Sign in with
Sign up | Sign in
Your question

Multipliers discussion

Tags:
Last response: in CPUs
Share
December 25, 2002 11:33:54 PM

Here are questions I have about multipliers that i jotted down as i was going to bed last night :) 
1)WHY multipliers generate, say, 11x the throughput (physically how do they process the signals etc)
2)why higher multipliers affect your ability to OC the fsb
3)multipliers can be changed, so they're not something physical about the chip (i.e. the multiplier is not decided before the chip is made, it is decided after.) how is it decided?

--------------

<A HREF="http://forumz.tomshardware.com/modules.php?name=Forums&..." target="_new">mubla otohp eht ni ecaf ruoy teg</A>

More about : multipliers discussion

December 26, 2002 2:26:36 AM

1.) i asked this same question in this forum a couple of times and never got a relevent response...

2.) the CPU core is only able to handle X amount of speed, i have found that sometimes if you play with lowering or raising the multiplier and doing the oppiste to the FSB you sometimes can get a higher OC, depending on other system compnents, ie RAM.

3.) as far as how it is decided all i can provide is an educated guess. what the manufacturer probablyy does is either;
A: tests each core to find out how fast it will go then underclock it slightly as a cushion.
or
B: they predetermine that the particular wafer that the cores are made on will run at whatever speed.

<A HREF="http://www.textfiles.com/100/actung.hum" target="_new">Relaxen und watch das blinkenlights...</A>
December 26, 2002 2:44:57 AM

Its decided in factory.
You get a batch of cpu's put into cpu die's.
then you test them at the highest speed. those that pass well become that speed, those that dont are sold as progressivly lower speed grade cpu's.
Course sometimes most/all the cpu's are good and fast ones are sold as slow anyway...

that why the Tbred XP1700+ is a good overclocker, as is the AGOIA XP1600 or most P4's of low speed grades.

And yes, the speed is determined after the cpu is made. Hardcoded into the circutry.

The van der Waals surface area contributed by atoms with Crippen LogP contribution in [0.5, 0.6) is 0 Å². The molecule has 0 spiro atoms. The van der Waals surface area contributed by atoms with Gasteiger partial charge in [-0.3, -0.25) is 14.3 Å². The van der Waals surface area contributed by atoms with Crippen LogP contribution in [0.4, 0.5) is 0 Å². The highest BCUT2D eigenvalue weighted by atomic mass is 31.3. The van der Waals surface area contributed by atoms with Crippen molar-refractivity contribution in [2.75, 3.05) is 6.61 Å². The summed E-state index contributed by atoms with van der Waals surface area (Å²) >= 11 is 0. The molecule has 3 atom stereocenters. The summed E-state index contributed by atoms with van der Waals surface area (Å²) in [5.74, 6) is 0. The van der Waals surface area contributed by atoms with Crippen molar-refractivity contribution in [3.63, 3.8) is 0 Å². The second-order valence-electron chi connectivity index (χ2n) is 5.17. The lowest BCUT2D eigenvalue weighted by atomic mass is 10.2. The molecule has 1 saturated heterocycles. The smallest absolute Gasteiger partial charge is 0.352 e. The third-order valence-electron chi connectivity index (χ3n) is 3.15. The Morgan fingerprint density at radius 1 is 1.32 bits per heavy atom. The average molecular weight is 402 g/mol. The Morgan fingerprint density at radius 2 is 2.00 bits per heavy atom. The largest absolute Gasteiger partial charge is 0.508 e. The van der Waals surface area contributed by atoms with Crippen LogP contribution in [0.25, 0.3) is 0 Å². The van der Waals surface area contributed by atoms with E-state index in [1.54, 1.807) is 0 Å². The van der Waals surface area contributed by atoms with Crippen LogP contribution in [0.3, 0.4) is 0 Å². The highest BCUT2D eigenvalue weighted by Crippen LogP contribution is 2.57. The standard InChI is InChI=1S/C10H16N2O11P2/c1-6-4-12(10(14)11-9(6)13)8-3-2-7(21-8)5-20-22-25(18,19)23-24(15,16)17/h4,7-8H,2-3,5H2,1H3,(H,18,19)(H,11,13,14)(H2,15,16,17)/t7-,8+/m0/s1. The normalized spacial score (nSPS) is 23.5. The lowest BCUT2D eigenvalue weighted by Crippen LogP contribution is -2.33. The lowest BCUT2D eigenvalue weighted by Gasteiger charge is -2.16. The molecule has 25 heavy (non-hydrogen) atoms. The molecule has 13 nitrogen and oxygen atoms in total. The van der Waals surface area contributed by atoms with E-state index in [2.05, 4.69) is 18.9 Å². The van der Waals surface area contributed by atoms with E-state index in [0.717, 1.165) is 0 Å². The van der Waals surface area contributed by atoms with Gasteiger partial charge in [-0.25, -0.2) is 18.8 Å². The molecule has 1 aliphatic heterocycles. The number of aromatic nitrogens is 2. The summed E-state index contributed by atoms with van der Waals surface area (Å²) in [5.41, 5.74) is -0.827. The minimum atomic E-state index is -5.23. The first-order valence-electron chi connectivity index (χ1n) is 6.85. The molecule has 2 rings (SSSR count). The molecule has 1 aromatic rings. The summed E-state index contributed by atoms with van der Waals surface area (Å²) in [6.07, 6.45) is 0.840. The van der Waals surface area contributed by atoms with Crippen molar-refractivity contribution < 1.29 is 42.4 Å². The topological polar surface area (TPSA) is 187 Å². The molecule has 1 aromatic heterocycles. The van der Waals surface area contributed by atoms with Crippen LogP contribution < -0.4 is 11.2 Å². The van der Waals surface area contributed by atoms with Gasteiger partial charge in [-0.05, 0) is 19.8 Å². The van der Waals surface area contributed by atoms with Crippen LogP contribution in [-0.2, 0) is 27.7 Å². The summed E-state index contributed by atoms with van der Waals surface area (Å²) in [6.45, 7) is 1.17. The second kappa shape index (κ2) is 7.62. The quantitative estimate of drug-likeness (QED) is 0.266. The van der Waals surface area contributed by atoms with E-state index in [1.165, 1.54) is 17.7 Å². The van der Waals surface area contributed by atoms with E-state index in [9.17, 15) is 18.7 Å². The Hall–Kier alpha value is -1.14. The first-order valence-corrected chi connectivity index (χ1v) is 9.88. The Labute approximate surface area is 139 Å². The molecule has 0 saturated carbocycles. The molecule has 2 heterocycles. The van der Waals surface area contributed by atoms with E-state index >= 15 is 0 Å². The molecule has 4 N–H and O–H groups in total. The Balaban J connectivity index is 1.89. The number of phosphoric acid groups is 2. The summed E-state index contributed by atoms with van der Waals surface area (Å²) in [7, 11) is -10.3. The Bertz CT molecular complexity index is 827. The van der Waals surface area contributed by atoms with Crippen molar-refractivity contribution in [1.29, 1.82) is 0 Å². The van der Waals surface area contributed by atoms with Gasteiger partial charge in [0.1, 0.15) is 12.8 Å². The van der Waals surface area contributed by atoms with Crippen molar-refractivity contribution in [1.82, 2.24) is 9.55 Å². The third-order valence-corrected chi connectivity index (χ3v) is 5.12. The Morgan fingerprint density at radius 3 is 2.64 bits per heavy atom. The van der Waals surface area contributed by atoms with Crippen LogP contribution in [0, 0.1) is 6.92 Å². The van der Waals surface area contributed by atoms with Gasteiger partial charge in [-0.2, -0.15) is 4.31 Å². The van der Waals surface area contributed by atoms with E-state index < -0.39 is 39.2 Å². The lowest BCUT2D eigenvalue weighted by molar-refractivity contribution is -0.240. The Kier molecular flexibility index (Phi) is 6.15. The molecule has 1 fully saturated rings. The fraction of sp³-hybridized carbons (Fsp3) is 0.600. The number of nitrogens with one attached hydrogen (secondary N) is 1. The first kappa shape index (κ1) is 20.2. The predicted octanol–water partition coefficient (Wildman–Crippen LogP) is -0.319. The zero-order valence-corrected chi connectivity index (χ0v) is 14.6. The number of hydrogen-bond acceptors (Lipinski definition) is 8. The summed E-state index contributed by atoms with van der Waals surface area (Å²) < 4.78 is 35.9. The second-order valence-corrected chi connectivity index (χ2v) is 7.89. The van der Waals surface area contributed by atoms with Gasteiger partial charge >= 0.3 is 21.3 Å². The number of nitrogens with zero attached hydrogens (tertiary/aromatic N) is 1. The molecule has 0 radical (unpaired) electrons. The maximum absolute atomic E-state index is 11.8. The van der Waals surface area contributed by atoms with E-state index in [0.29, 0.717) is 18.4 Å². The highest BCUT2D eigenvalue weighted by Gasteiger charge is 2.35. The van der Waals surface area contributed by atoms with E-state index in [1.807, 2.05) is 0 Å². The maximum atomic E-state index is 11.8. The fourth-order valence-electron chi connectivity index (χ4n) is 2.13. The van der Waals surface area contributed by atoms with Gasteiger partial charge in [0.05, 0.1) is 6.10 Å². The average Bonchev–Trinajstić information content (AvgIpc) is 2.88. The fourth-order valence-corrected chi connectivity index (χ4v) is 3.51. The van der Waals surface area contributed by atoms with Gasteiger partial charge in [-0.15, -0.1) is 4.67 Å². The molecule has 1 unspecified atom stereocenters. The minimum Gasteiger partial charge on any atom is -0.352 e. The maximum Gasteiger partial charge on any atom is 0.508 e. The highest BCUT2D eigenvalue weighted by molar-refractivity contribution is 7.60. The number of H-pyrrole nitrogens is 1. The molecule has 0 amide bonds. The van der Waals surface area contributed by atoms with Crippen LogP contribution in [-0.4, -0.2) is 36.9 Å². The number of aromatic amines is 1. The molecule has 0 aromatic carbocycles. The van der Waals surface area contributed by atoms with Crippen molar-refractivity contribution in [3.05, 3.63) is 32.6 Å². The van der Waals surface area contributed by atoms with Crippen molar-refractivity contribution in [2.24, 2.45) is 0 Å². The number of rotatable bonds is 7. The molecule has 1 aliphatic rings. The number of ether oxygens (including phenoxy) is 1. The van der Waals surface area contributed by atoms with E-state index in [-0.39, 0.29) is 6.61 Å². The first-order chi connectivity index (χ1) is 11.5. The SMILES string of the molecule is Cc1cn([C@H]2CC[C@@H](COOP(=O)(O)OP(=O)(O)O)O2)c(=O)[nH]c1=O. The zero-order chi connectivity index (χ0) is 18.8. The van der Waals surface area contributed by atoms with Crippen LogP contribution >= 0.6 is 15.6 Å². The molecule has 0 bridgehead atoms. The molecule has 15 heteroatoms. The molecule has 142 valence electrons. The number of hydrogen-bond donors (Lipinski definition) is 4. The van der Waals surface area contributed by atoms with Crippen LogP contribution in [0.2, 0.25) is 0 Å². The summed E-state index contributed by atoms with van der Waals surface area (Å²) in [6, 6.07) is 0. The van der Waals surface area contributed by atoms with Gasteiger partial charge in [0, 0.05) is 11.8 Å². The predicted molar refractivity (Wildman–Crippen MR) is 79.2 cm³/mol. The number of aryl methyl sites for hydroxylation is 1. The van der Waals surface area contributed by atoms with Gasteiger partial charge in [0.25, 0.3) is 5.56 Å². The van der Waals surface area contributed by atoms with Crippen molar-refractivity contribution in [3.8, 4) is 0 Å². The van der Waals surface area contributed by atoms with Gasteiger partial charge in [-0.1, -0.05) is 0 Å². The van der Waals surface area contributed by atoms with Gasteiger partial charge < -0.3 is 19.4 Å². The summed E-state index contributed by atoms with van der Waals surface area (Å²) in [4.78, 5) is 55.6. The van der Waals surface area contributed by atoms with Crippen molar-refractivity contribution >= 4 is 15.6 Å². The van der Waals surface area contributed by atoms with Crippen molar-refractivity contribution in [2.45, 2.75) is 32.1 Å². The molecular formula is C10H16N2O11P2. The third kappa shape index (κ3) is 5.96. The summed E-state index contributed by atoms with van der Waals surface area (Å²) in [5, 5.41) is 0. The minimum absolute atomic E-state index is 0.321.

<b><font color=purple>[Rik_]</font color=purple> I wonder how many people have made their own phasechange system?
<font color=blue>[LHGPooBaa]</font color=blue> I get phasechange whenever i eat a hot chillie :lol:  </b>
Related resources
December 26, 2002 2:47:07 AM

As far as timing... with the 11x example the cpu is just set to run 11 times faster than the system bus speed, and only recieves data packets once evey 11 cycles.

<b><font color=purple>[Rik_]</font color=purple> I wonder how many people have made their own phasechange system?
<font color=blue>[LHGPooBaa]</font color=blue> I get phasechange whenever i eat a hot chillie :lol:  </b>
December 26, 2002 3:38:29 AM

how do they decide if a given chip will have a 166fsb with a 10x multiplier or a 133 with a 13x multiplier (i don't know if those chips actually exist, i'm just giving an example, because there are TWO variables there, so how do you decide which to set where?)
as for the 11x thing, do you mean it receives data packets 11 times per cycle?

--------------

<A HREF="http://forumz.tomshardware.com/modules.php?name=Forums&..." target="_new">mubla otohp eht ni ecaf ruoy teg</A>
December 26, 2002 4:04:05 AM

lol
no bus speed is pretty much independent of the CPU. So so long as the cpu can do a certain speed it doesnt matter if it is 133 or 166fsb.
Just the multiplier is different.

and NO
thats once every 11 cycles, not 11 times per cycle.

the cpu does do 11 cycles per every bus cycle though.